Some Notes from Boog's Mommy Part One:
* Be the 20%, not the 80. Don't let some statistic frighten you. Everyone knows stats can be manipulated. Don't let frustration make you give up. You can do this, but it takes a whole lot of patience.
* Men and women deal with things differently. You want to talk about it and he doesn't. This is because women get obsessed and want to talk until we're blue in the face to come up with answers. Men are quieter. He is dealing with the same feelings...just differently. Since he was a boy he has been told that he will be the man of the family one day. "You take care of your family because you are the husband." He has an issue he can't fix. He can't protect his child from whatever diagnosis it is. He's battling demons and wants to do anything but talk about it. Give him time.
* Do NOT be afraid or ashamed to ask for help! That is what counselors, therapists and doctors are for. Talking to someone because you want to help your marriage is not something to be embarrassed of. You need to be proud that you're willing to try so hard to make it work. Even if you have to seek help alone, someone can help you with ideas and plans to make it easier for both of you.
* Try very hard to not feel so guilty. This is NOT YOUR FAULT. It wasn't a vaccine, or that glass of wine, or because your great uncle ran around the front yard naked. This child was meant for you and whatever diagnosis he/she has makes them who they are. You have done NOTHING to hurt them. In fact, you probably go above and beyond what most mothers do on a daily basis.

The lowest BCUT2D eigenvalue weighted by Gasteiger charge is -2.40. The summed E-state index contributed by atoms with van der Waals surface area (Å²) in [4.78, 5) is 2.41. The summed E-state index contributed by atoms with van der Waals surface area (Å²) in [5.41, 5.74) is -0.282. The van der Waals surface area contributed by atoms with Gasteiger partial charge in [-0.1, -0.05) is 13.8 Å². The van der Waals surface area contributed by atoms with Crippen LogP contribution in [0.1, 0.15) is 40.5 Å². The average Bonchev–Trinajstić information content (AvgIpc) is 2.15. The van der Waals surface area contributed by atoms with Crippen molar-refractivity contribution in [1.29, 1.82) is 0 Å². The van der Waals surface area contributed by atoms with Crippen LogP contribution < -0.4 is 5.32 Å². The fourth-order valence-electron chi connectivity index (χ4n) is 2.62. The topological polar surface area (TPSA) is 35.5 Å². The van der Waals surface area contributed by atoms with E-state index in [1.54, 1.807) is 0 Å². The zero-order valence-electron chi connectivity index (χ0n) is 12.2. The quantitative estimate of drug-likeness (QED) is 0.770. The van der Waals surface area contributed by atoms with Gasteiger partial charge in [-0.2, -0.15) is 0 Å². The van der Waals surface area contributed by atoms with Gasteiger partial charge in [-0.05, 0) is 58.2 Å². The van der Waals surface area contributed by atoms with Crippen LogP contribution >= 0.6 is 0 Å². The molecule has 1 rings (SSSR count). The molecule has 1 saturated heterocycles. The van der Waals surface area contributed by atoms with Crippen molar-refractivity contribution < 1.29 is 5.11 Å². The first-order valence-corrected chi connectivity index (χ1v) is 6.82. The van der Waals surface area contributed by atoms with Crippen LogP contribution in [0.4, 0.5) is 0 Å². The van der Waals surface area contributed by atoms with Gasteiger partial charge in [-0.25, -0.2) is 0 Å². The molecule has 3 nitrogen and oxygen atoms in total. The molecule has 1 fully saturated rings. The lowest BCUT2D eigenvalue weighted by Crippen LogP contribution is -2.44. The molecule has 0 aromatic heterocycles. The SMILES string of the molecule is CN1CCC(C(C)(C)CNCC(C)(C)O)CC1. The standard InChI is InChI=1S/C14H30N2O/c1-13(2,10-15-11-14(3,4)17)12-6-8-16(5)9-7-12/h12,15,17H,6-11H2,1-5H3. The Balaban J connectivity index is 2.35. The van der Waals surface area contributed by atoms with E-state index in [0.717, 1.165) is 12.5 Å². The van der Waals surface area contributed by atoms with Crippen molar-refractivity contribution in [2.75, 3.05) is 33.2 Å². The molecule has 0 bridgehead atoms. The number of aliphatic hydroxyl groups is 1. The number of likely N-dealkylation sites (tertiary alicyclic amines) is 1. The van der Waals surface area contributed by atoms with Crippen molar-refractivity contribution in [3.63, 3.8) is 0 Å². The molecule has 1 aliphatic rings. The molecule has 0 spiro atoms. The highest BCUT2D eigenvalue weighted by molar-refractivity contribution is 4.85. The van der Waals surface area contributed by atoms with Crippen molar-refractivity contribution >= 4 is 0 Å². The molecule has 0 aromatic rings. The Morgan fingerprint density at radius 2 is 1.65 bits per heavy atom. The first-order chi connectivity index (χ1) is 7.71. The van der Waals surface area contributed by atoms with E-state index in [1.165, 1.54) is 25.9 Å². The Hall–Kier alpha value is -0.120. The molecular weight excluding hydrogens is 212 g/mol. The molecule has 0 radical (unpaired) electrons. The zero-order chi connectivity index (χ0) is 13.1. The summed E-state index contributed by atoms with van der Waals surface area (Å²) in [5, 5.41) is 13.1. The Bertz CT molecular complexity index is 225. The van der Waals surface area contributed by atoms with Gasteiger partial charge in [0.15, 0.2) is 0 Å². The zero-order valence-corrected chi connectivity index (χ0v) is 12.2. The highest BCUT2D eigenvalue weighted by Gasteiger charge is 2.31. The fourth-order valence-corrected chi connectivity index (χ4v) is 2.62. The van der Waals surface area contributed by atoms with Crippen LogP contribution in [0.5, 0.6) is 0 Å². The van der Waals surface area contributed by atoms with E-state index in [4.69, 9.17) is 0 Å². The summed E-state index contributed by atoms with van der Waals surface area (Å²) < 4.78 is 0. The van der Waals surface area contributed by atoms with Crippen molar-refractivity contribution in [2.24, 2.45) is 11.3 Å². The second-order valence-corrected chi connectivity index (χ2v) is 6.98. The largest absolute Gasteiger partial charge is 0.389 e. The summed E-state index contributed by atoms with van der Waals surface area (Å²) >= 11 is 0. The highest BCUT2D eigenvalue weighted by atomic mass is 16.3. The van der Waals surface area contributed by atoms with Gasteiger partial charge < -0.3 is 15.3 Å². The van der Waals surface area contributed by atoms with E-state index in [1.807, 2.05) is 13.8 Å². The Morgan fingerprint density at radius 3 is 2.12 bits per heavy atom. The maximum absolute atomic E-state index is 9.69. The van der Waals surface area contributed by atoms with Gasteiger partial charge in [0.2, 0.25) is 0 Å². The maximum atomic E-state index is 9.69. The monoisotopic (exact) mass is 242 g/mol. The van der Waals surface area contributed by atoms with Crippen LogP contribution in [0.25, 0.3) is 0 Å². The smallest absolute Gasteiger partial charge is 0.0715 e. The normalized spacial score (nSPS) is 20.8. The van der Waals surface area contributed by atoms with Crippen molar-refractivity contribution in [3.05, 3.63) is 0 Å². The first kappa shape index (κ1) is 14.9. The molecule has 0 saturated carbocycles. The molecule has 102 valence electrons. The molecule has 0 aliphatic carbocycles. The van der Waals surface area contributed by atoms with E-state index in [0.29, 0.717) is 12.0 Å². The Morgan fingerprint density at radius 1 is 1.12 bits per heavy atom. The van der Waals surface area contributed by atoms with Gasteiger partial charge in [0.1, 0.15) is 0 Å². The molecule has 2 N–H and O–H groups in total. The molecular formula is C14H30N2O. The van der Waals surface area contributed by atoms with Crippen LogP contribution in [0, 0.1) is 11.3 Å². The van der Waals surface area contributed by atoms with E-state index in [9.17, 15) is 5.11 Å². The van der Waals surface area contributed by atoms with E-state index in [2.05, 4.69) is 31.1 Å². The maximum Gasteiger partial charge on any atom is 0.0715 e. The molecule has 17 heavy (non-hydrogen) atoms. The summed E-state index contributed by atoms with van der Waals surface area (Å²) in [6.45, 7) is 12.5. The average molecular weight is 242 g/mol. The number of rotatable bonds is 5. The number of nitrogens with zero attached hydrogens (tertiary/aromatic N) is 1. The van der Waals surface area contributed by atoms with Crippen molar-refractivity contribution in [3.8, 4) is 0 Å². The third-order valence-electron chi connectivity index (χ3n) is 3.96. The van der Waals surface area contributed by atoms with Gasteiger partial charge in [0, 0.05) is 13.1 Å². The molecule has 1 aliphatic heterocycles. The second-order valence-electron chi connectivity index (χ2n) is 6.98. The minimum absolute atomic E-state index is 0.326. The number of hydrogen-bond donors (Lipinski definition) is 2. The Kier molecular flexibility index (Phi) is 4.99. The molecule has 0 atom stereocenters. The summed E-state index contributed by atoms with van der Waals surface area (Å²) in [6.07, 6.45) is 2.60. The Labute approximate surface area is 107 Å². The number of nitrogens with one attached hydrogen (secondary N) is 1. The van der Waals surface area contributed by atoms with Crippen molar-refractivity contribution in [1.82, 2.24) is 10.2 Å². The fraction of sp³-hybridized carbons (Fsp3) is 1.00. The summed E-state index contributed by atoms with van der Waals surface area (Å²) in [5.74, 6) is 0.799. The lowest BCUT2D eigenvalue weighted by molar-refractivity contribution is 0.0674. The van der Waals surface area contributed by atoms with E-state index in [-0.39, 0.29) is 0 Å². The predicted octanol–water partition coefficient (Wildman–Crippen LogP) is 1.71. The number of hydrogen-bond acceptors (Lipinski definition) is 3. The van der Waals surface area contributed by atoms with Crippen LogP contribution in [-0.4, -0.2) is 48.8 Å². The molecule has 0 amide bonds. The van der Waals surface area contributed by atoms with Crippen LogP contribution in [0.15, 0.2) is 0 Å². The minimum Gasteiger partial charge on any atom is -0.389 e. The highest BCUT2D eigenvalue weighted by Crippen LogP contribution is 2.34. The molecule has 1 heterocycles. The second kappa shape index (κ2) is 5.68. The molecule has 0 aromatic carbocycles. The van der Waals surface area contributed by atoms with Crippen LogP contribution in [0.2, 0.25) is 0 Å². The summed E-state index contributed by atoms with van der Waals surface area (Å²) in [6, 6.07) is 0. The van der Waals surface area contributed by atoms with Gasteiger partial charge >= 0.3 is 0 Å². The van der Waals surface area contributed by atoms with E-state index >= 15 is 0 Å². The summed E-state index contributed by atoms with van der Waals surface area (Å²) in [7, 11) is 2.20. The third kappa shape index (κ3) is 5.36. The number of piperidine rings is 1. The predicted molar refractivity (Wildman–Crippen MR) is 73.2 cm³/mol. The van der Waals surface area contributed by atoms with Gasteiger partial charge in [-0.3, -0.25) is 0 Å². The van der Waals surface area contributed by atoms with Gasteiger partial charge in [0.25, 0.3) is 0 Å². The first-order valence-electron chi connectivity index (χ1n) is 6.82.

* Take some of those useless feelings of fear or guilt and channel them into something useful - being the very best advocate your child will ever have. Read books, talk to therapists, check out recipes for special foods. Staying busy helping will help you to stop hurting. Then, once you get a hang of it...you can work on having some real "you" time and taking care of yourself.
* Reach out to other parents of special needs children. They will understand how you feel much better than any of your current friends do. You need at least one person you can email or call when you need to talk. Husband is probably worn out talking, and you will not be bothering your new friend. She will be relieved to hear someone with similar issues, trust me.